Lobdell’s lawyer appears to have successfully argued against the charges and an evidently sympathetic judge agreed and no verdict of guilty was found. But the experience was emotionally devastating to Lobdell, who decided to return to the family home after that.
From having been a productive member of society, Lobdell now became destitute, and after briefly returning to their birth family ended up in a poor house. It was in that institution that they met a woman who turned their life around one more time. Lobdell and Marie Louise Perry began cohabiting together in the house of Lobdell’s parents and remained together for almost 20 years.
The two were recorded as being considered an odd couple but clearly devoted to each other and bringing out the best in each other. Their financial situation, however, continued to be rocky. Returning to public attention due to being involved in public disturbances, Lobdell was written up in a newspaper article that focsed on their prior trans experiences, referring to “Joe Lobdell and wife” and describing Lobdell with male pronouns. At this time, Lobdell was perceived as a masculine-performing woman, not as a man.
Manion reviews the different ways in which Lobdell’s various presentations were received, depending on whether they were understood as being a masculine woman or as a gender crossing man. Lobdell’s wife, in contrast, was described as lady-like with upper class manners. She embodied the stereotypes of approved womanhood. Newspaper articles about the couple found their attraction inexplicable, and yet they were clearly inseparable. Lobdell was sometimes celebrated in news articles as an activist for women’s rights, though perhaps only the rights that they needed in order to act as a legal entity in society: signing contracts and owning property.
The property came as an unexpected legacy of their long departed husband Lobdell’s husband had enlisted during the Civil War and been killed, and it turned out that Lobdell was entitled to a widow’s pension with significant backpay. Lobdell’s brother John helped them retrieve the funds and purchase property. And then--for unclear reasons--John claimed that Lobdell was insane and had been so for 10 years and had them committed to an asylum, cutting all communication with Marie Louise Perry, Lobdell’s wife. Among the evidence presented by John and other neighbors for Lobdell’s insanity was dressing as a man, claiming to be a man, and claiming to be married to a woman. Whether John believed that his sibling was genuinely insane on the basis of gender transgression, or whether John simply wanted access to Lobdell’s property, is open for a question.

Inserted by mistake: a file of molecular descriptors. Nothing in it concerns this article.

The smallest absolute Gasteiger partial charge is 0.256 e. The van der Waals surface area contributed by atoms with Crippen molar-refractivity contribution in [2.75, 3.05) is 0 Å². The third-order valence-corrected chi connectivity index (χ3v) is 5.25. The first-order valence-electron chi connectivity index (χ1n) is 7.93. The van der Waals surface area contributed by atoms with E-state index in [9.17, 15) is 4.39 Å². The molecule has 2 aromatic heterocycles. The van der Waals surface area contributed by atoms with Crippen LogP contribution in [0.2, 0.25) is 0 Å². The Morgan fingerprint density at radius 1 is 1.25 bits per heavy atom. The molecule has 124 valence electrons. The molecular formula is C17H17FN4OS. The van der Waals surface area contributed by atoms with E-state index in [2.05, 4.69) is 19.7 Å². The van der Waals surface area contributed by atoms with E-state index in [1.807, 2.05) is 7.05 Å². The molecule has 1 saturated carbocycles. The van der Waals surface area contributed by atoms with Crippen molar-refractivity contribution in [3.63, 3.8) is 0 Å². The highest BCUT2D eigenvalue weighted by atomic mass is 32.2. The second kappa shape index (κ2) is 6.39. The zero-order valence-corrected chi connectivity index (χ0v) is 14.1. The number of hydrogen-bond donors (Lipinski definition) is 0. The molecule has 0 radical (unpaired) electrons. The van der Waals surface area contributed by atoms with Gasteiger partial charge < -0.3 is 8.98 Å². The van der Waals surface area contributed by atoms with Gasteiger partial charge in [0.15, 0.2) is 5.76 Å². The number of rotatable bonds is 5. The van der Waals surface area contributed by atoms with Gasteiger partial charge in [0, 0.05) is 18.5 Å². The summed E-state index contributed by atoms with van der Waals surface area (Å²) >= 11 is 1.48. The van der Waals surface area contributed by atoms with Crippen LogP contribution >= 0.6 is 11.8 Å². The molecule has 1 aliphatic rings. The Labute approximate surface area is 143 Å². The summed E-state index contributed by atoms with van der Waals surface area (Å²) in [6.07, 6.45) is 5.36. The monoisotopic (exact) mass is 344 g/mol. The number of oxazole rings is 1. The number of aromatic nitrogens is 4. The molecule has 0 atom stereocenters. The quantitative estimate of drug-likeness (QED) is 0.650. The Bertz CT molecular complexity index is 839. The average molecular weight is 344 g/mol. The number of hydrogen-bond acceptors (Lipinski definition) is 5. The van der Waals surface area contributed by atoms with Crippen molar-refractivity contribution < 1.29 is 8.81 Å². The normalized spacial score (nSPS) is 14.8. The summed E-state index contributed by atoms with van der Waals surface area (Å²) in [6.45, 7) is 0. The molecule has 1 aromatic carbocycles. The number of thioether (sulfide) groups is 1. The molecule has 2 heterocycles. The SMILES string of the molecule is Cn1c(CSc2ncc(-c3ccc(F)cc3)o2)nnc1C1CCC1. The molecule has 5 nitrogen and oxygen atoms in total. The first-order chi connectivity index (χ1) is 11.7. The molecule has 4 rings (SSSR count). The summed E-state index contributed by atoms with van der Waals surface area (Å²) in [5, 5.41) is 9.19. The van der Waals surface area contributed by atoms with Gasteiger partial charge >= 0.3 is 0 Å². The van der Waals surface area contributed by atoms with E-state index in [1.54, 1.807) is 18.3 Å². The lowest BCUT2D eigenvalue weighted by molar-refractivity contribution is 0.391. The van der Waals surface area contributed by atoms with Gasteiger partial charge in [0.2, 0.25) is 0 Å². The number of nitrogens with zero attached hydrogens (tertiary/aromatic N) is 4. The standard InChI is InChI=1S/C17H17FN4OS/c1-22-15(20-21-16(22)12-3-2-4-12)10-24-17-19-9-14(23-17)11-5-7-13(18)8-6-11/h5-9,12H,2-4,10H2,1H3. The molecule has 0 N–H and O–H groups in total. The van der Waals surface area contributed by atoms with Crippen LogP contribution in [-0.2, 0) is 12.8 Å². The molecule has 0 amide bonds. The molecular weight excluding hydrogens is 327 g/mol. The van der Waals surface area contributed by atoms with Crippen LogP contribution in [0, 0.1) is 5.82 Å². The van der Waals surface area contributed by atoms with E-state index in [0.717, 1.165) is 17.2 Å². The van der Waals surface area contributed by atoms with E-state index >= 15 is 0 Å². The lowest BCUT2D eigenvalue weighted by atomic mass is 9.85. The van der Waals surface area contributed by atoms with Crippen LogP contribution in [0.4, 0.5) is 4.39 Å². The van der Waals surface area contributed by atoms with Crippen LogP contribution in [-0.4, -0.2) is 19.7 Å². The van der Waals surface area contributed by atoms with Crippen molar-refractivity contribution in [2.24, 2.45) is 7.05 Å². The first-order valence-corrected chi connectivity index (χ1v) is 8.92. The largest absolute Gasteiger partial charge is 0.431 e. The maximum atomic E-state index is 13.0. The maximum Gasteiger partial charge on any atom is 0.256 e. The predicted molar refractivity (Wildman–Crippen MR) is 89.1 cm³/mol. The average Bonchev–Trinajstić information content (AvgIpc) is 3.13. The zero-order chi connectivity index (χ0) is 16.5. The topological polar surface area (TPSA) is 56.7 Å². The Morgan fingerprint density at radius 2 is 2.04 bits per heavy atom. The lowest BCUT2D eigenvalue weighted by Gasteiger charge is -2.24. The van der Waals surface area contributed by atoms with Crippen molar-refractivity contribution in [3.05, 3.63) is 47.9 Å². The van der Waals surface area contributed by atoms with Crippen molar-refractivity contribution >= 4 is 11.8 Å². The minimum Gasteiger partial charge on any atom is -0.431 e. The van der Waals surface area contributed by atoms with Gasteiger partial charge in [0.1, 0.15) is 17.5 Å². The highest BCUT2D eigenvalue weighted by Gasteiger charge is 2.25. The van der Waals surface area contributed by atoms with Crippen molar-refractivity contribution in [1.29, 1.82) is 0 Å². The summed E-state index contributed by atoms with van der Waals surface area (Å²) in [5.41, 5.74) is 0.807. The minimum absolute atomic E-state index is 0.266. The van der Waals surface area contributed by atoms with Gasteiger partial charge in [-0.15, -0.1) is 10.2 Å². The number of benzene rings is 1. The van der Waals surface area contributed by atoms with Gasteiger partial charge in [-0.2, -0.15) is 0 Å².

The last stage of Lobdell’s life overlapped with the rise of the medicalization of gender transgression and Lobdell became the subject of a doctor’s study, transforming what has been originally viewed as a legal or moral issue into one of psychological disturbance. As was not uncommon in such studies, the doctor interpreted much of Lobdell’s behavior and character through a lens of sexual desire.
The chapter concludes with a discussion of the sexologists’ theory of gender inversion that characterized lesbian desire as existing only within a pseudo-heterosexual framework. For some people who were transgender this framework may be apt, but plenty of examples demonstrate that it was not the only framework in which desire between two assigned female people existed.